Student Spotlight: Ryan Engley

Ryan Engley headshotRyan Engley is a fifth-year PhD candidate looking at the intersection of psychoanalysis and contemporary narrative media in his dissertation To Be Continued: Serial Storytelling in New Narrative Media. In this study, he proposes that seriality is not a particular media form but a theory of traumatic confrontation with our own ability to control or direct a narrative. Ryan will be graduating soon and has accepted a tenure-track position as Assistant Professor of Media Studies at Pomona College in Claremont, CA.

Ryan completed his undergraduate degree at Bridgewater State University and received his MA in English at the University of Vermont, where he wrote his thesis Bordwell avec Lacan, or Why Television Narrative Studies Needs Psychoanalysis. He has continued this work marrying current media productions to psychoanalytic theory, such as his recent chapter “The Impossible Ethics of Serial: Sarah Koenig, Foucault, Lacan” in The Serial Podcast and Storytelling in The Digital Age (edited by Ellen McCracken, 2017). In this study, Ryan considers how criticism of the popular podcast Serial, in which journalist Sarah Koenig narrates her investigation of the 1999 murder of Hae Min Lee in the first season, ignores the uniqueness of the serial form, rather than the episodic or consecutive journalism that is more common, and the desire this form creates through the work of Michel Foucault and Jacques Lacan. Furthermore, Koenig opens up distinct relationships, both between her and the investigation and the listener and creator, with this radical project that can change our understanding of the responsibility of journalists. This work represents the research that Ryan is deeply engaged in and plans to continue as he moves on in his career.

Ryan also participates as a creator in the world of podcasting, hosting and producing several different podcasts. These include the English department’s own Careers in the Public Humanities, which interviews people who have put their advanced degrees in the Humanities to use in innovative ways, and three podcasts housed within his podcast channel, Synecdoche Media. In Why Theory, Ryan does much of the same work that he does in his writing but with a colleague from the University of Vermont, Todd McGowan. Translating what can be seen as highly specialist knowledge for wider audiences, Ryan sees this podcast, in particular, as an opportunity to engage people outside of academia. As he recently shared on an episode of Careers in the Public Humanities, one of his favorite things is receiving emails from listeners who engage with the ideas in his podcasts. Ultimately, Ryan sees this work as extending conversations and inviting new ways of participating in the Humanities beyond the traditional forms of publishing and teaching.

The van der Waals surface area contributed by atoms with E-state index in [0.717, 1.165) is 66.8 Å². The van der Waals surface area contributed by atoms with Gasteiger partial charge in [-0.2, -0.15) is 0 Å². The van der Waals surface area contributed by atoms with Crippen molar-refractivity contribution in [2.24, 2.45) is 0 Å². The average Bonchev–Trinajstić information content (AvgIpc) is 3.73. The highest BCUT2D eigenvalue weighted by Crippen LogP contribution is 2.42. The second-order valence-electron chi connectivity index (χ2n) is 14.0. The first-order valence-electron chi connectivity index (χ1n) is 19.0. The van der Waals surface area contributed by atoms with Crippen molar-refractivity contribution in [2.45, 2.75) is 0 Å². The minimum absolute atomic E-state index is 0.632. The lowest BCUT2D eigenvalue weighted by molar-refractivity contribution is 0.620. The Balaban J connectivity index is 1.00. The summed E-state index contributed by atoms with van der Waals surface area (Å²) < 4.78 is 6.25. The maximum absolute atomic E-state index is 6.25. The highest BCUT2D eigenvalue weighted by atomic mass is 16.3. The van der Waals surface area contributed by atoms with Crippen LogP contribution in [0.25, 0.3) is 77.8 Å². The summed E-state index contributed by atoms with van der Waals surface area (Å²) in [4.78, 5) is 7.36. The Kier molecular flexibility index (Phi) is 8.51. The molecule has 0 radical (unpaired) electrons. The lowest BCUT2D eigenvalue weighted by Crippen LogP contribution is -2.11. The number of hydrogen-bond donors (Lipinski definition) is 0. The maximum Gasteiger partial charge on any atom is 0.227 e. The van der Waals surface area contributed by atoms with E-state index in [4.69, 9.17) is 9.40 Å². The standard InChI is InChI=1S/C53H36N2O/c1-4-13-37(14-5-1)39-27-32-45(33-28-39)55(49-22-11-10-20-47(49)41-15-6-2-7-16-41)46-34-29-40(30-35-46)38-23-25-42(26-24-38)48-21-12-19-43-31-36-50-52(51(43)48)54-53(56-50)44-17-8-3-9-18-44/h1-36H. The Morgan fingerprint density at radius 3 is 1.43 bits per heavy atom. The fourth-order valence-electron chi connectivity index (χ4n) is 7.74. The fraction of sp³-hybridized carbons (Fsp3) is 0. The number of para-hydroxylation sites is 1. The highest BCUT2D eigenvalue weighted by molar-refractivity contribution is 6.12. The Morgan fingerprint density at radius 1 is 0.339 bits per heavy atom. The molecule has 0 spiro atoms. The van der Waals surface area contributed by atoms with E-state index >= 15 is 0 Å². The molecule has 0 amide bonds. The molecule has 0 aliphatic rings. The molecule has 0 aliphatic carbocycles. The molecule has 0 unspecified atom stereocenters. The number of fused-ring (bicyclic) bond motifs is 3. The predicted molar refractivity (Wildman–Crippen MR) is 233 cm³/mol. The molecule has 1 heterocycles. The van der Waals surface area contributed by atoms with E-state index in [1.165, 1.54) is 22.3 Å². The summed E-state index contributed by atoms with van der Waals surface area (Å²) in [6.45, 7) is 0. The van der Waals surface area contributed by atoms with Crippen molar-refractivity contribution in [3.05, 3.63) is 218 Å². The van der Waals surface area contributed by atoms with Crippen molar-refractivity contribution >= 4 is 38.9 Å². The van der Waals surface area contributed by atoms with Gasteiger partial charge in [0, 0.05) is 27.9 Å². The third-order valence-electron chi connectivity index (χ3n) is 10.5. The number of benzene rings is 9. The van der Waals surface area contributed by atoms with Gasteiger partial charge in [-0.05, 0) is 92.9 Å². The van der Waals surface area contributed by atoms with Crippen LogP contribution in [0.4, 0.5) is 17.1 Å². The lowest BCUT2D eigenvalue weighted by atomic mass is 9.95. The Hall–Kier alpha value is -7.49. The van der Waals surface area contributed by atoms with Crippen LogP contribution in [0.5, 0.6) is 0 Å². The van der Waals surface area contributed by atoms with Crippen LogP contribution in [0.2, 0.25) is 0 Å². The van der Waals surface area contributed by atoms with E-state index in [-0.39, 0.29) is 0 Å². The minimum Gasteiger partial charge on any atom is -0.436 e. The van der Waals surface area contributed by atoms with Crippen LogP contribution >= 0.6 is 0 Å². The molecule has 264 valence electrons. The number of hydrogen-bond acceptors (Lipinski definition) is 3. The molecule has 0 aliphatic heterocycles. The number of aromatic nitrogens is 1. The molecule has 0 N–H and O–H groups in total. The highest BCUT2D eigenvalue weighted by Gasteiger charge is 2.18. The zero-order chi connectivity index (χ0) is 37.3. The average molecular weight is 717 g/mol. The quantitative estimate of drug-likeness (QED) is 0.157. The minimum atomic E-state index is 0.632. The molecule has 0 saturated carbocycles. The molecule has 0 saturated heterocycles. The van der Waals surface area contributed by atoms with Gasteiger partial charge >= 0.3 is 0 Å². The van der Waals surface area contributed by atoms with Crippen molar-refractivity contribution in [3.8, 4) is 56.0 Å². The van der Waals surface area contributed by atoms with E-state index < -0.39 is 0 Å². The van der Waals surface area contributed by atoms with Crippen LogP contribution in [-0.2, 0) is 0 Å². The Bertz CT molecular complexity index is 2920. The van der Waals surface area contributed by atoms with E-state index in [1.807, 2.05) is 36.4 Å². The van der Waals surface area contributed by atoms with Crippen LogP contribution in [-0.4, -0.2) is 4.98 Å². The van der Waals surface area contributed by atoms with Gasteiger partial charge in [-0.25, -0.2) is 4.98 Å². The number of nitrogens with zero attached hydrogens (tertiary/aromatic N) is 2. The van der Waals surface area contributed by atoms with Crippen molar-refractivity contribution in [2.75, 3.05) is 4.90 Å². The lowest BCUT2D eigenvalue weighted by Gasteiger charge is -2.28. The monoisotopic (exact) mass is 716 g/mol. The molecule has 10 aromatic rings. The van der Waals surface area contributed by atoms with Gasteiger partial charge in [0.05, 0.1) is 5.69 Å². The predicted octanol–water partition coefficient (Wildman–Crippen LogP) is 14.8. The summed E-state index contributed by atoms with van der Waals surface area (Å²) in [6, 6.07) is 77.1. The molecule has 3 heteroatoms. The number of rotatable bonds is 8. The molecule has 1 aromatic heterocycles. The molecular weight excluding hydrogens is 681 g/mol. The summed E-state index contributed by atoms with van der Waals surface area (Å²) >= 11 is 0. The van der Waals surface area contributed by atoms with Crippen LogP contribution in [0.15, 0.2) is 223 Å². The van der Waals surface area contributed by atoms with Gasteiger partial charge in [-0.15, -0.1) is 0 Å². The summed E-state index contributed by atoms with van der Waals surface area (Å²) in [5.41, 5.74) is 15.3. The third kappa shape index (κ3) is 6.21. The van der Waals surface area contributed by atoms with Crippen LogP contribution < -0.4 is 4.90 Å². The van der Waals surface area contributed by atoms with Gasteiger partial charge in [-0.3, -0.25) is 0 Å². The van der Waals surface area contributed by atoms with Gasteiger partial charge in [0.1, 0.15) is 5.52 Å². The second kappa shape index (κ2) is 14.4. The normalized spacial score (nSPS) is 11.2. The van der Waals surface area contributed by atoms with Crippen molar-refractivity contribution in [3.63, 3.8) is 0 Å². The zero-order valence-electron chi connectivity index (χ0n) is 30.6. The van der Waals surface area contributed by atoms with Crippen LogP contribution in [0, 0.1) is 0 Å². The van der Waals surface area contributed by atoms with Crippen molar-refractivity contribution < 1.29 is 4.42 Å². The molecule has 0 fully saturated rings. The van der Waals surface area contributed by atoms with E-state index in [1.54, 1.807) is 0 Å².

Now, Ryan is getting ready to transition into his new position in Media Studies at Pomona College. Much has been said about the difficulty of securing a tenure-track job on the market lately, though in general, prospects have been improving some in the last few years, but Ryan suggests that knowing your work and why it matters, can be a key: “It sounds simple but know what you do well, and work to show that to people both in and outside academia. Find your audience. Not just within your field but without. Ask the question, who does your work speak to? More crucially, who does it need to speak to?” Thinking about his scholarly identity and work, though easy to ignore in its simplicity, was an essential step for Ryan in his search.

We will miss Ryan and we wish him luck in California!


Catherine Winters is a 4th year PhD candidate focusing on contemporary American narrative under the advisement of Dr. Mary Cappello.

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